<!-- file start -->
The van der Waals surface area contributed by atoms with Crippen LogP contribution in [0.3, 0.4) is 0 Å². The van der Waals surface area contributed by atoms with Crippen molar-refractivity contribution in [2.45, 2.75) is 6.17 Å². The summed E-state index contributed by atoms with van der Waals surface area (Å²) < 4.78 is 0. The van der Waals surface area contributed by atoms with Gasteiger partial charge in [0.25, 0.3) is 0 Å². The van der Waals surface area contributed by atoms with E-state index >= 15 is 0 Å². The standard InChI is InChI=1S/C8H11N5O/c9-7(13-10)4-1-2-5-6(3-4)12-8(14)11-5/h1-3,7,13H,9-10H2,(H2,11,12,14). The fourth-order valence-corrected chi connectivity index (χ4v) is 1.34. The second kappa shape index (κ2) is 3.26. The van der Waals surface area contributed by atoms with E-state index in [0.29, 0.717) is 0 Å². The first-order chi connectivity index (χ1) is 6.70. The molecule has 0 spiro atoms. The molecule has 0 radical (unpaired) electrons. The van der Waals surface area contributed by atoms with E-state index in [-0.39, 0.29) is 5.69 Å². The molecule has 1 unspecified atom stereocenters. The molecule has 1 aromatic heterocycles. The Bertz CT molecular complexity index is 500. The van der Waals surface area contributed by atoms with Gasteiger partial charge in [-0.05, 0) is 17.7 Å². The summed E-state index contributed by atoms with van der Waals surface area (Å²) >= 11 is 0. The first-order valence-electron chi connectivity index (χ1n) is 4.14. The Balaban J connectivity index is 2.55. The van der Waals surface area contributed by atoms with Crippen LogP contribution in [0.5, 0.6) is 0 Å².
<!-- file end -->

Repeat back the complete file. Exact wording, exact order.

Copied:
The van der Waals surface area contributed by atoms with Crippen LogP contribution in [0.3, 0.4) is 0 Å². The van der Waals surface area contributed by atoms with Crippen molar-refractivity contribution in [2.45, 2.75) is 6.17 Å². The summed E-state index contributed by atoms with van der Waals surface area (Å²) < 4.78 is 0. The van der Waals surface area contributed by atoms with Gasteiger partial charge in [0.25, 0.3) is 0 Å². The van der Waals surface area contributed by atoms with E-state index >= 15 is 0 Å². The standard InChI is InChI=1S/C8H11N5O/c9-7(13-10)4-1-2-5-6(3-4)12-8(14)11-5/h1-3,7,13H,9-10H2,(H2,11,12,14). The fourth-order valence-corrected chi connectivity index (χ4v) is 1.34. The second kappa shape index (κ2) is 3.26. The van der Waals surface area contributed by atoms with E-state index in [0.29, 0.717) is 0 Å². The first-order chi connectivity index (χ1) is 6.70. The molecule has 0 spiro atoms. The molecule has 0 radical (unpaired) electrons. The van der Waals surface area contributed by atoms with E-state index in [-0.39, 0.29) is 5.69 Å². The molecule has 1 unspecified atom stereocenters. The molecule has 1 aromatic heterocycles. The Bertz CT molecular complexity index is 500. The van der Waals surface area contributed by atoms with Gasteiger partial charge in [-0.05, 0) is 17.7 Å². The summed E-state index contributed by atoms with van der Waals surface area (Å²) >= 11 is 0. The first-order valence-electron chi connectivity index (χ1n) is 4.14. The Balaban J connectivity index is 2.55. The van der Waals surface area contributed by atoms with Crippen LogP contribution in [0.5, 0.6) is 0 Å².